The Indigenous Knowledge Act (2019) and the South African National Research and Development Strategy, talk about the need to establish appropriate regulating mechanisms, which can develop protocols and codes of conduct on the documentation and uses of IKS resources. National Indigenous Knowledge Systems Office (NIKSO), as a one stop shop of Indigenous Knowledge, at arm’s length with the Department of Science and Innovation, through the Indigenous Knowledge Act is tasked with the protection, promotion, development and management of Indigenous Knowledge.

The Indigenous Knowledge Act proposes that the establishment of Indigenous Knowledge Documentation Centers be located within existing structures such as universities, government institutions, community centres, etc. Such location will act as a facilitating and enabling mechanism. And the services, programmes and projects should involve broad participation and collaboration of members of local and indigenous communities. The rationale for the establishment of such Indigenous Knowledge Systems Documentation Centres is to effectively enable and to facilitate the collection of Indigenous Knowledge in both manual and electronic format, within communities, to be captured in NIKMAS with the aim to preserve, promote, and disseminate for the primary benefit of the community and research and innovation.

The establishment of an Indigenous Knowledge Systems Documentation Centre should build on the indigenous know-how and knowledge of local people. This includes ensuring the management and co-existence between the documentation Centre (s) within the Province and NIKMAS (ICT system that will hold the captured Indigenous Knowledge). The Indigenous Knowledge Documentation Centre thus needs to support the National Recordal System in standardizing the management (including collecting, capturing, storing, maintenance, and dissemination) of Indigenous Knowledge with identified communities.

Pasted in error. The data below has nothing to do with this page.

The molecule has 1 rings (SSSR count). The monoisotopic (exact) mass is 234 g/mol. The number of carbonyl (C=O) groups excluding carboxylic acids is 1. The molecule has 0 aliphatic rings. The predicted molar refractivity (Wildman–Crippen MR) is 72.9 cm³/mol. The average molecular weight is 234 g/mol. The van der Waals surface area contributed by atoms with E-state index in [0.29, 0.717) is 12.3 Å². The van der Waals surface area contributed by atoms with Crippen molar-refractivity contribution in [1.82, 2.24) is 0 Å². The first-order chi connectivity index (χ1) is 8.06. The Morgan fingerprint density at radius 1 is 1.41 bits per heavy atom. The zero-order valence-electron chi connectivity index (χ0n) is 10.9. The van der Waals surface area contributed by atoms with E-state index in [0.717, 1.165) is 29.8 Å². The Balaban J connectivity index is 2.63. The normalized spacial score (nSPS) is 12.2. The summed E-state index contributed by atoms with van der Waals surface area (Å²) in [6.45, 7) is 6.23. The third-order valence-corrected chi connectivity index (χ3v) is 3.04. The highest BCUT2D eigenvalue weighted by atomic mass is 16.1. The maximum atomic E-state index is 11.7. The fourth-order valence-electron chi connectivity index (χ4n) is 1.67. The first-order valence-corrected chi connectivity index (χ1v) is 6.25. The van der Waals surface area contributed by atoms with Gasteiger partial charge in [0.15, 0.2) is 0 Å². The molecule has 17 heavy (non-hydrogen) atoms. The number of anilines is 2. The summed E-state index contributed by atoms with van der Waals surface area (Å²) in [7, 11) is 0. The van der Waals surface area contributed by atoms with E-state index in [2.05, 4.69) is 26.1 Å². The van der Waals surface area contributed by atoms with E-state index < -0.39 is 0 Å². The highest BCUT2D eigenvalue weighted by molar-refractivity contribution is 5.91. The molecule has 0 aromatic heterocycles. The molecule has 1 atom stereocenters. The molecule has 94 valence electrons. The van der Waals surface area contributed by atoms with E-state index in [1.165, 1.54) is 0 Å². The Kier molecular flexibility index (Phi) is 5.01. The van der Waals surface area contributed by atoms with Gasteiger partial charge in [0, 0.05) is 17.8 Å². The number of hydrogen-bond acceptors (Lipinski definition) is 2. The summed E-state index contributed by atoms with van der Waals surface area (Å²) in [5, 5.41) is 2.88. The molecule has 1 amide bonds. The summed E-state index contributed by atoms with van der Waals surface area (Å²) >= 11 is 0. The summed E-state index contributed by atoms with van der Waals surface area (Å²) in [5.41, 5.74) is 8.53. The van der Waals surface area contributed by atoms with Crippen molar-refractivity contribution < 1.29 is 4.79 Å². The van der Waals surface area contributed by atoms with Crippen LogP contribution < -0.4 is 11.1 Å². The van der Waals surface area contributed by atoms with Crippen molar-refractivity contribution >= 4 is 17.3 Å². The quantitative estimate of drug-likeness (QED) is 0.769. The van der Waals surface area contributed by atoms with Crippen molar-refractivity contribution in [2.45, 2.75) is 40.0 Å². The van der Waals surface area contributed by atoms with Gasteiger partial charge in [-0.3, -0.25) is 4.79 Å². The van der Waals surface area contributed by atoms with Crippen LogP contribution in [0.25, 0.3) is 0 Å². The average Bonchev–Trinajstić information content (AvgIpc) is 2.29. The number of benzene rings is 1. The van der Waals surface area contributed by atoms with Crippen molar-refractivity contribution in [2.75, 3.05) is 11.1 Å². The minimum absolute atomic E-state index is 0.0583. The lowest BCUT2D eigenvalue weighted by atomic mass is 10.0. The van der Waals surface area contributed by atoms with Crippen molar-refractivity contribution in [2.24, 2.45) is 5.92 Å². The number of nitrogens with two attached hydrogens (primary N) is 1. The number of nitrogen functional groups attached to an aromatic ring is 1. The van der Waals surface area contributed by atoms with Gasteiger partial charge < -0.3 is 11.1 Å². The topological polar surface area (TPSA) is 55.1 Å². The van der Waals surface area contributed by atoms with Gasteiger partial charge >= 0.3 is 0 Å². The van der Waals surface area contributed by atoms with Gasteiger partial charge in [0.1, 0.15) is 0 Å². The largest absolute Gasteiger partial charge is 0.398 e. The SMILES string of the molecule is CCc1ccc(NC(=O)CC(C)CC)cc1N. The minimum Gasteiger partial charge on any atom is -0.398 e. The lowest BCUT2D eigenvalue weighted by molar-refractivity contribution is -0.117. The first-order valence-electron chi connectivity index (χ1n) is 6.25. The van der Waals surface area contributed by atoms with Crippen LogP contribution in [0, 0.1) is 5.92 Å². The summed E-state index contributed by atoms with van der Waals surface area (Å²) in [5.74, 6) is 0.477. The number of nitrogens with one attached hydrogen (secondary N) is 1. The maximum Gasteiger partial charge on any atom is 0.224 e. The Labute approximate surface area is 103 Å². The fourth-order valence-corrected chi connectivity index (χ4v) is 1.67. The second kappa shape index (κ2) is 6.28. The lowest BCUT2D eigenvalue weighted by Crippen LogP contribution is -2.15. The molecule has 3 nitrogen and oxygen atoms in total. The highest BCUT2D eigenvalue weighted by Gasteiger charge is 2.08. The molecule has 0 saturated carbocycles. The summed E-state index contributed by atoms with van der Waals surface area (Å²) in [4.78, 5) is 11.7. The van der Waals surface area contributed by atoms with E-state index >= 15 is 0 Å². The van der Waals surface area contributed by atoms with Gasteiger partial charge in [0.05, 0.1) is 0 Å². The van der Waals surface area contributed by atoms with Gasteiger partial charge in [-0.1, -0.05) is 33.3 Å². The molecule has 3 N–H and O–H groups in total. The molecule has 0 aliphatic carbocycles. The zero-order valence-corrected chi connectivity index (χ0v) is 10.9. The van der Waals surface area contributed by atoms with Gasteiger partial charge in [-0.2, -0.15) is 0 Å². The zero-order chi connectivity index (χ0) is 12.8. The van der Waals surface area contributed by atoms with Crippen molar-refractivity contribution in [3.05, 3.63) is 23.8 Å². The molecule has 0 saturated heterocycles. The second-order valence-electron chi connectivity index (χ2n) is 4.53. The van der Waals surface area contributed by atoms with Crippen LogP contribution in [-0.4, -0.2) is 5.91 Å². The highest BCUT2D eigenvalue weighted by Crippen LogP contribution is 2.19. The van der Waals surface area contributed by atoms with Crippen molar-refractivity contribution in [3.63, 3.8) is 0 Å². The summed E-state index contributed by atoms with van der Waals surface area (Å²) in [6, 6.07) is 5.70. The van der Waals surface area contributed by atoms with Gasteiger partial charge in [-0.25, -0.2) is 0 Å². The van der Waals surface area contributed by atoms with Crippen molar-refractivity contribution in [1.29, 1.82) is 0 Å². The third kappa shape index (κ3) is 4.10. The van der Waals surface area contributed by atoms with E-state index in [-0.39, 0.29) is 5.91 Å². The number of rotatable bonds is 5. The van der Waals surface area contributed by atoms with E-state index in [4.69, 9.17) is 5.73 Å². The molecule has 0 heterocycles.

The primary activities that feed into the operation of the Indigenous Knowledge Systems Documentation Centre include among others:

  • To collect, document, and disseminate information on various components of indigenous knowledge within but not limited to the following themes: African Traditional medicine and indigenous foods;
  • To research and mount displays on various aspects of Indigenous Knowledge for example indigenous games linked to mathematics, fermentation of beer (linked to chemistry) and indigenous technologies and metallurgy, etc.
  • To integrate Indigenous Knowledge with other forms of knowledge including science as part of mainstreaming and valorizing its significance and recognition in the knowledge economy;
  • To conduct training programmes and design materials on Indigenous Knowledge for development, with practitioners and holders;
  • To conduct interdisciplinary research on Indigenous Knowledge;
  • To develop cost-effective and reliable methodologies for recording Indigenous Knowledge;
  • To assist in the formulation of policies and design technical assistance programmes based on Indigenous Knowledge.
2. CAWOOD
Special Project Advisor: Dr Stephanie Cawood

Oversees and advises the IKSDC team in terms of the planning and implementation of the project.

3. NXUMALO
IKSDC Project Coordinator: Mr Mike Nxumalo

Plans and implements the operational activities of the project, including but not limited to team leadership, reporting, and overall management of the centre.

Indigenous Knowledge Recorders

Record and document Indigenous Knowledge within the designated community.

7. IK RECORDERS IN THE FIELD
5. IK RECORDERS IN THE FIELD
4. IK RECORDERS IN THE FIELD
6. IK RECORDERS IN THE FIELD
8. XHARIEP STEERING COMMITTEE MEMBERS
Xhariep District Steering Committee members

Assist with the identification and mobilization of indigenous knowledge holders in the community.


FACULTY CONTACT

T: +27 51 401 2240 or humanities@ufs.ac.za

Postgraduate:
Marizanne Cloete: +27 51 401 2592

Undergraduate:
Katlego Mabulana: +27 51 401 2495
Juanita Hlongwane: +27 51 401 3269